Grant me some science

Jun 27 2013 Published by under Uncategorized

I've been spending the last few weeks teaching in an intensive summer course in my field. This involves spending long hours in the lab teaching teaching eager grads and postdocs how to do the latest techniques, and every time I do this I'm reminded of how fun it is to do labwork. So far we've tested some new ideas, some better than others, and I've come up with a bunch of cool follow-up experiments to do at home. Unfortunately, I doubt that I'll actually get around to doing those cool experiments, since at home I don't really get much of a chance to spend time in the lab. What do I do? I write grants mostly. Which is silly, because a job that nowdays requires you to spend 75% of your time writing something that has a 90% likelihood of going unfunded is basically a waste of time. Time which could be better spent actually DOING science, writing papers and actually learning something.
So how can we improve this? I can't really write faster than I do now, I'm quite saturated on that front. Funding isn't going to get better and a systemic fix is unlikely to happen soon. Crowdfunding one's science is just a silly idea that's not sustainable in the long run for supporting a lab and staff, and which anyway would also take a huge amount of time. So what's left is to improve the efficiency of the grant submission and writing process. How? Hire someone to write the grants! Although I've never met one, nor do I know anyone who's used one, allegedly these people exist. Wouldn't it be nice if you could sit with someone for a couple of hours and outline some experiments and point them to relevant background material and then they go and write the thing for you? The ideas would still be yours, just the actual writing is done by someone who is a trained writer, who can put things much more clearly and eloquently than you can. Someone who can make your science sound exciting! And I don't want someone who will read and edit my grant, this takes twice the time. I want someone to just write the damn thing and hand me a polished draft. This would ideally be a person with a PhD in science and some sort of writing degree or professional training. And I think University grant offices should pay for these people's services. It's to their benefits that PI's send higher quality grants AND also have time to do high-quality science. Rather than playing the mostly bureaucratic and sometimes obstructive roles in the grant submission process, grants offices could become hotbeds of creativity, productively cranking out grant after high-quality grant proposal.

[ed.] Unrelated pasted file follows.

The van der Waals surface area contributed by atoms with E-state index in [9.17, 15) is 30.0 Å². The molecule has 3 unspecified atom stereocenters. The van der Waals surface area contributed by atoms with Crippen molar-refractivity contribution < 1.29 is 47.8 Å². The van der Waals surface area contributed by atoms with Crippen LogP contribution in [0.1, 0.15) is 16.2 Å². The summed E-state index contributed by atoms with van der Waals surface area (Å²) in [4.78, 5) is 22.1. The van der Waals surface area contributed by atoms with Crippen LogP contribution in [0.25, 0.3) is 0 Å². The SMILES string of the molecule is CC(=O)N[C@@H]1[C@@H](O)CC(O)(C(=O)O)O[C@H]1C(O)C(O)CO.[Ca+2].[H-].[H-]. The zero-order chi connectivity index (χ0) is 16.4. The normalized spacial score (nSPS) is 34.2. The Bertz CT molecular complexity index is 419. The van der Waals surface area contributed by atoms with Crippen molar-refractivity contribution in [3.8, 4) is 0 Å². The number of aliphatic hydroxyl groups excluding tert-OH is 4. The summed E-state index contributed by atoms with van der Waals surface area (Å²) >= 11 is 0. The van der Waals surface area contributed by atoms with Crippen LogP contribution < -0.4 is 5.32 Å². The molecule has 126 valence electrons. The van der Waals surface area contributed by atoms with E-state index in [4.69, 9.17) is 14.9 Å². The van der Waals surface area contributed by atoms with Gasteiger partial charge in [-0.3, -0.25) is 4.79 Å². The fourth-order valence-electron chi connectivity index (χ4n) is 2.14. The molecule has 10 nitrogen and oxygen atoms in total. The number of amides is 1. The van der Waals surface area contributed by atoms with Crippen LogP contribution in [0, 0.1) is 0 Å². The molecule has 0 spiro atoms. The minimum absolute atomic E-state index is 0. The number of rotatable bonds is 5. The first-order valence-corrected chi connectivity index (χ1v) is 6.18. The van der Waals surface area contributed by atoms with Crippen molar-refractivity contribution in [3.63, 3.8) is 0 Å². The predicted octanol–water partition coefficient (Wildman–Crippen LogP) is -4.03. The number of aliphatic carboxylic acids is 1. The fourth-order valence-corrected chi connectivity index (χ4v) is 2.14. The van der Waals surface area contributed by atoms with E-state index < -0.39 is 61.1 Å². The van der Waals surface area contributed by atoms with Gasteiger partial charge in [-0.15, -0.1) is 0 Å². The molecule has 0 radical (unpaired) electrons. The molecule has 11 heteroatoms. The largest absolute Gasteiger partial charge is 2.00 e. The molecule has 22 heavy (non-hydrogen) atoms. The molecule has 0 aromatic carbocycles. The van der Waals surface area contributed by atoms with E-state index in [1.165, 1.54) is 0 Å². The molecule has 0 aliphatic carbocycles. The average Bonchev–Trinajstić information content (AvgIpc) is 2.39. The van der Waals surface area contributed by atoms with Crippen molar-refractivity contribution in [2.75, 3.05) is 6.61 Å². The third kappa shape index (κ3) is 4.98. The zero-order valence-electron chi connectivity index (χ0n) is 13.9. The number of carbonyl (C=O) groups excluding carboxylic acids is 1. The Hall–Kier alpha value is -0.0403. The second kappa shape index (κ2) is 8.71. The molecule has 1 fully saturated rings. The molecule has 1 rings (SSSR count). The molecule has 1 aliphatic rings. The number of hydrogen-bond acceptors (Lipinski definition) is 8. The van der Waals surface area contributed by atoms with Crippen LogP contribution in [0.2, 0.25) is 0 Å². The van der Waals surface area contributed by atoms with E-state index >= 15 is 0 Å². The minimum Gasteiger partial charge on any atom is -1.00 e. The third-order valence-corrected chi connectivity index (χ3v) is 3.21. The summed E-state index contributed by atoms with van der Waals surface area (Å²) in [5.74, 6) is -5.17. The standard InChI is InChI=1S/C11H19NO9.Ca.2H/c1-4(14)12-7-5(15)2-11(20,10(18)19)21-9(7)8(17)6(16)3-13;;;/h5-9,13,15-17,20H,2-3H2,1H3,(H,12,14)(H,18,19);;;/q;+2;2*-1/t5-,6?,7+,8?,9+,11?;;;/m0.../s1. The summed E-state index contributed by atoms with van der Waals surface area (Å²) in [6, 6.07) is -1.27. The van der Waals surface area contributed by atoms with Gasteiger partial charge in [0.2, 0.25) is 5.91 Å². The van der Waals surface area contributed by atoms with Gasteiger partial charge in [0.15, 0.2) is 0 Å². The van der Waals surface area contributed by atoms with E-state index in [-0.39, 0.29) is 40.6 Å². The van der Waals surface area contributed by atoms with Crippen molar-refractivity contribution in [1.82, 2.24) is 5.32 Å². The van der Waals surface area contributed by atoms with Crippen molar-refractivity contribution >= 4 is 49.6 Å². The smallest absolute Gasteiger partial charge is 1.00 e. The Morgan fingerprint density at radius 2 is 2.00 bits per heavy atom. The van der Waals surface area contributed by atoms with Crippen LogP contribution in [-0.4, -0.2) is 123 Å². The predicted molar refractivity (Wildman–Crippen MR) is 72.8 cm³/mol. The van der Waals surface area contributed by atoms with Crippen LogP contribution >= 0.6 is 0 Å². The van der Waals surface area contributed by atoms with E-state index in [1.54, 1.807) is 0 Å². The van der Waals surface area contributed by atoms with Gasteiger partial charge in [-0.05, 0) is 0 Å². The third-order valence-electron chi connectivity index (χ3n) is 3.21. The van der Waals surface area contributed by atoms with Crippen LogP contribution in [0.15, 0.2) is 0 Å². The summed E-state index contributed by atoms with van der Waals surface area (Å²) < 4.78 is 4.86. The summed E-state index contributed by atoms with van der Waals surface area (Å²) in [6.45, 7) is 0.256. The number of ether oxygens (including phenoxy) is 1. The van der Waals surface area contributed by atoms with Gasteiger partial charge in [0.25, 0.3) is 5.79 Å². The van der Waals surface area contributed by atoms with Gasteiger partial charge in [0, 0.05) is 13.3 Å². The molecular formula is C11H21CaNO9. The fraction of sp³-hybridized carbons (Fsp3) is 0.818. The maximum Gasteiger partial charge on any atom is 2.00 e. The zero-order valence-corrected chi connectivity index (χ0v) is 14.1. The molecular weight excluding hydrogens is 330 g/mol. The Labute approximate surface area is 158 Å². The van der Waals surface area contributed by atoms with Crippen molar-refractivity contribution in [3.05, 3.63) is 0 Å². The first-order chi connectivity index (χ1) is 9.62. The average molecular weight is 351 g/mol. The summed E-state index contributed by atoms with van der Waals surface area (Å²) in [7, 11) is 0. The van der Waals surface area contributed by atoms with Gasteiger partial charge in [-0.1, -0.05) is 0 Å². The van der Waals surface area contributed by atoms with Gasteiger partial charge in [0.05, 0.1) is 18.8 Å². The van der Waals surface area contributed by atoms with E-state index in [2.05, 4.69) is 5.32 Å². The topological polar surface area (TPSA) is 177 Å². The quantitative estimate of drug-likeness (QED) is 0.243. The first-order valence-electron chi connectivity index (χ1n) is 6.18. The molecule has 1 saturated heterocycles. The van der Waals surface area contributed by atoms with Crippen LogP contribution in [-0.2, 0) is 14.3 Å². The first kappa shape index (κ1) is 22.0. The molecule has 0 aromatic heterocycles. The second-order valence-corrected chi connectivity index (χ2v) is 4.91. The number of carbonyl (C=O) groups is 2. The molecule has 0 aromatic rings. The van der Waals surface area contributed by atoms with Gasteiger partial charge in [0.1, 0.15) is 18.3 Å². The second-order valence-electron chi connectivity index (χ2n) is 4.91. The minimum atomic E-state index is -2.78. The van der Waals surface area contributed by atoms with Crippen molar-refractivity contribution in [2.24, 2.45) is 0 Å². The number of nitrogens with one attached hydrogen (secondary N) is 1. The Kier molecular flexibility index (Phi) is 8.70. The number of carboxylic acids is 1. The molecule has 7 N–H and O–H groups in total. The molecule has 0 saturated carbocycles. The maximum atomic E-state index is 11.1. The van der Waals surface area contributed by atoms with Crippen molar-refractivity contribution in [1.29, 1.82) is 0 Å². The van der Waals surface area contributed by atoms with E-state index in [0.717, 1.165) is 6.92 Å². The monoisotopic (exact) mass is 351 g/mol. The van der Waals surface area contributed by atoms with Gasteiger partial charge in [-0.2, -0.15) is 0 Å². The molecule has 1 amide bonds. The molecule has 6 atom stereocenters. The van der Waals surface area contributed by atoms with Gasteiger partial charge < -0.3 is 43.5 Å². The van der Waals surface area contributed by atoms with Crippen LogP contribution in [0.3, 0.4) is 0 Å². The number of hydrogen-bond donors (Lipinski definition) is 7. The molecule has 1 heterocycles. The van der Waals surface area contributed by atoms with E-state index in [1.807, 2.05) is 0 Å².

But of course that's just a pipe, dream. I should stop procrastinating and go back to working on my grant. It's due on Tuesday.

6 responses so far

  • Zen Faulkes says:

    "Crowdfunding one's science is just a silly idea"

    We'll see. I'm working on a manuscript that should have data from a crowdfunded project.

    "that's not sustainable in the long run for supporting a lab and staff,"

    Big labs are not everyone's model for doing science. That some people can't support their science through crowdfunding does not mean nobody should.

    "and which anyway would also take a huge amount of time."

    But at least it's way more fun than grant writing (at least for me).

    • namnezia says:

      I'm glad crowfunding is working for you Zen. But I'm not optimistic about its long-term sustainability and as you say it is only applicable for, in my view, very limited types of science. If in 5-10 years time you are still successfully funding your science via this model, then maybe you'll convince me.

  • DrugMonkey says:

    Let me know when all crowd funded biological science tops, say, $2B per year on a consistent basis.

  • pyrope says:

    We should all head to the lab and work on self cloning to solve this problem πŸ™‚

  • Dave says:

    How? Hire someone to write the grants!

    So, what you are proposing is for the PIs to become post-docs again, and for the grant-writers to become the new PIs. That would solve little in my view.

    Surely the answer is for PIs to get back to doing research. Give scientists longer-term but smaller grants such that they actually can do the research with their own hands using a much smaller team. The grants wouldn't pay for x number of post-docs, techs, students, assistants, secretaries etc - just the PI supplies and maybe a tech. Given time and opportunity, I'm sure most PIs would love to get their hands dirty.

  • Dr. Noncoding Arenay says:

    This will solve the problem of programs accepting too many graduate students! If PIs start working in labs then they can hire one less grad student and eventually bring the numbers back down πŸ™‚

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